If you are someone who is dropping off your kids to school, make sure that the area is clear before letting them get out of the car. More children are hit by cars/buses near schools than at any other location, according to the National Safe Routes to School program. Before dropping off your kids be sure you are not double parked. This blocks visibility for other vehicles passing by. Do not drop off your kids across the street from their school, even though it may be more convenient for you. Carpooling is also a great way to reduce the number of vehicles around the school, which decreases the chances of a child getting hit. Don’t block crosswalks- especially when you are stopped at a red light. Be sure to give the pedestrians the right away, whether they are walking or riding a bike. When you are in school zone and flashers are blinking, be sure to come to a complete stop and watch for children. Lastly, do your best to watch out for your children in school zones, playgrounds and residential areas, as well as the other children around them.
During school hours, there will be more and more school buses on the roads. If you are ever driving behind a school bus, you should always allow a greater following distance than you would driving behind a car. This then allows you to have more time to stop once the bus puts on it’s yellow flashing lights. Never pass a school bus if you are stopped behind them while they are picking up children. It is illegal in all 50 states to pass a school bus that is stopped to load or unload children. Passing a school bus from either direction on an undivided road, can potentially put children who are loading or unloading in danger if they are unaware that you are coming.
We are all responsible – as pedestrians and drivers, to make #backtoschool a safe return!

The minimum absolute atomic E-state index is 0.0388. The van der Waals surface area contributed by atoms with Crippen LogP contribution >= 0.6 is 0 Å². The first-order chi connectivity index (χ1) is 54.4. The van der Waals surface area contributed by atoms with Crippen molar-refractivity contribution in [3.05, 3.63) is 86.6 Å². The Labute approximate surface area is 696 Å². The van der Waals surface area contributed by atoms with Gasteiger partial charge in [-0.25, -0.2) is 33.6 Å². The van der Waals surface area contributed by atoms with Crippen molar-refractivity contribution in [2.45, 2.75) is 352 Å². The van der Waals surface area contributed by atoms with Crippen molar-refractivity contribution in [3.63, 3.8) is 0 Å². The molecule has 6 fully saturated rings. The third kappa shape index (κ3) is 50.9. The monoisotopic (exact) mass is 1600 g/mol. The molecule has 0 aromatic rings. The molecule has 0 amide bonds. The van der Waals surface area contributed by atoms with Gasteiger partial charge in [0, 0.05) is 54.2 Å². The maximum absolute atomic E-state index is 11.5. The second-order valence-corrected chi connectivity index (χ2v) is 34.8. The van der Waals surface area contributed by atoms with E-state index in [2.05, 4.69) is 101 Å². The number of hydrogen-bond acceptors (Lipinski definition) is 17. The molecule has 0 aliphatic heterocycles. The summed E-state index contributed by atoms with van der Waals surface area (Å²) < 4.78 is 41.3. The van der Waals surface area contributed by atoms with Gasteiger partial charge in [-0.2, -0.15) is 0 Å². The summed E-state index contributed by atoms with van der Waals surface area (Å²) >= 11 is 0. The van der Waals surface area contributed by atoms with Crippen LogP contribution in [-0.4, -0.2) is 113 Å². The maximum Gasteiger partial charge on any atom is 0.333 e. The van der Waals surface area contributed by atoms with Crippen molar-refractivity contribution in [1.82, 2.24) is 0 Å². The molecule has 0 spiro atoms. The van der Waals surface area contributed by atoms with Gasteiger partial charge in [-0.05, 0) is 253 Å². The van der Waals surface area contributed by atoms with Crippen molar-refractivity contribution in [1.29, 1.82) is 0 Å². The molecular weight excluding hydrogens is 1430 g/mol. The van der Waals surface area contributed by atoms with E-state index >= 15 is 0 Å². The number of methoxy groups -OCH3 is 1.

Picture Source: http://kavodelementary.org/carpools/
Now that children have returned to school in our area, there will be many vehicles on the roads. Beside school buses, there will be plenty of parents rushing to get their children not only to school, but to their after school activities too! This year, why not set up a carpool!
Setting up a weekly carpool for your children can help you save money, protect the environment, and provide some much-needed help to a fellow busy parent. Creating a schedule for your weekly carpool allows flexibility for the families involved all while saving time and money. How? It’s simple.
Carpooling kids to school, activities, games, and practices will decrease the amount of cars on the road and around the community. More carpooling equals less cars on the road which in turn means less carbon and other gasses and pollution getting into the air. This protects the environment by keeping the air, water, and land cleaner. Air pollution caused by auto emissions can significantly increase the likelihood of health issues and stress. By carpooling it becomes far less stressful than simply commuting on your own.
Ultimately carpooling is a great way to interact with friends. Children have the chance to spend more time with their friends in a non-scheduled way. They will enjoy their company, laughter, and presence. And most importantly, it gives parents the fuel (pun totally intended) to keep up with their children’s busy schedule.
So make this the year that you carpool! We promise it will make life much easier.